Microfilm Today


6. Management and control

Supervision of microfilm systems

One of the most important functions performed by document management software is the general "housekeeping" which is so often lacking in manually operated systems. This is a complex task because documents are often far from static. During its lifetime a document may be retrieved many times, comment may be added to it, it may be revised and re-distributed, shifted to off-line CD storage and finally converted to microfilm for archival storage. Every retrieval and all movements must be logged and the location of the document within the system must be known at all times, together with any related versions, annotations or comments. Indexes have to be constantly updated to reflect these changes.

A substantial amount of data will be devoted to recording details of each item within the system such as its source, the date when it was input, how long it is to be retained on various media types and if and when it can be destroyed. Other factors include who may access it, who is authorised to annotate or destroy it and those to whom it should automatically be sent. Records will be maintained to show that the pre-determined distribution, movement to other media or destruction have been carried out at the relevant dates. Another item of vital importance is the management of an effective backup process to permit recovery from computer failure, fire, flood or other disaster.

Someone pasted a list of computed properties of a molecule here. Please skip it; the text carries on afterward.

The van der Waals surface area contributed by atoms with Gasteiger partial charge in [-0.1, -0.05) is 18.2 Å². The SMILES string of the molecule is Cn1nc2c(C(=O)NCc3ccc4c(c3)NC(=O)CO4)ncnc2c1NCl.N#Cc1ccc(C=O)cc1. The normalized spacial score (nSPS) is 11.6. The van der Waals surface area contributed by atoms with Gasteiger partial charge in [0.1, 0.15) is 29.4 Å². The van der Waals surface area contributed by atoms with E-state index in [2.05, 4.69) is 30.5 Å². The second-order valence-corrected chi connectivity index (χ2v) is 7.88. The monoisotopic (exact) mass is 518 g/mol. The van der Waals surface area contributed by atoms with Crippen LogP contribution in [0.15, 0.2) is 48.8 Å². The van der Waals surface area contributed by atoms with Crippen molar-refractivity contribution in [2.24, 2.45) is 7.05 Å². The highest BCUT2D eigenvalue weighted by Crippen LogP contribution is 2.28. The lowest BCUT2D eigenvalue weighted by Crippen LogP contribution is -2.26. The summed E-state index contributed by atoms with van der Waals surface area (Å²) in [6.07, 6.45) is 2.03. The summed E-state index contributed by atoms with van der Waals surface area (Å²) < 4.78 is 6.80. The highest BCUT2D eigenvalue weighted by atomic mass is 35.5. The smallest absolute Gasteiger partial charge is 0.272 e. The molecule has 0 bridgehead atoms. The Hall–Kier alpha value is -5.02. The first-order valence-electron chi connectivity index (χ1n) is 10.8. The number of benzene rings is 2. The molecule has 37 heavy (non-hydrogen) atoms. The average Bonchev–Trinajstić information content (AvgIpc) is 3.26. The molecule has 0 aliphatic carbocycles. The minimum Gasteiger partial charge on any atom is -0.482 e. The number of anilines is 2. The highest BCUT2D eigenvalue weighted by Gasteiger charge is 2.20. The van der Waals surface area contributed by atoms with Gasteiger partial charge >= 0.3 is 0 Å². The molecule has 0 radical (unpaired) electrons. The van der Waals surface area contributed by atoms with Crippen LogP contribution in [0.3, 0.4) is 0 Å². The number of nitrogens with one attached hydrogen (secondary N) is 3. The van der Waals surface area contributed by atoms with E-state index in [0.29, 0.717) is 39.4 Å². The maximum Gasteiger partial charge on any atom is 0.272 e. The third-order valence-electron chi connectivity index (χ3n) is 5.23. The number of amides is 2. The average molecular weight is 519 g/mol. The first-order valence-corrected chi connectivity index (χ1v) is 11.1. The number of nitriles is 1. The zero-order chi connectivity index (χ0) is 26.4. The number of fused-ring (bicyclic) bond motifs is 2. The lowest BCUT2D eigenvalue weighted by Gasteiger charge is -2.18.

Other operations which have to be managed include the control of input from film and document scanners, which may involve images being received in both raster and text format or even being simultaneously recorded on microfilm. The management of the separate objects which make up compound documents such as text plus photographs on the same page is an increasingly important requirement that imposes more demands on control software, especially as the content may be required separately for use in other applications.

Records management

Most systems incorporate a mix of document types. All input is important but some items are of special value as potential evidence or because regulation or legislation dictates that they must be held for a specific period or even indefinitely. This is such an important aspect of document management that most medium and large companies designate at least one member of staff to ensure that all adopted policies are being followed and that the document management system continues to comply with changing legislation.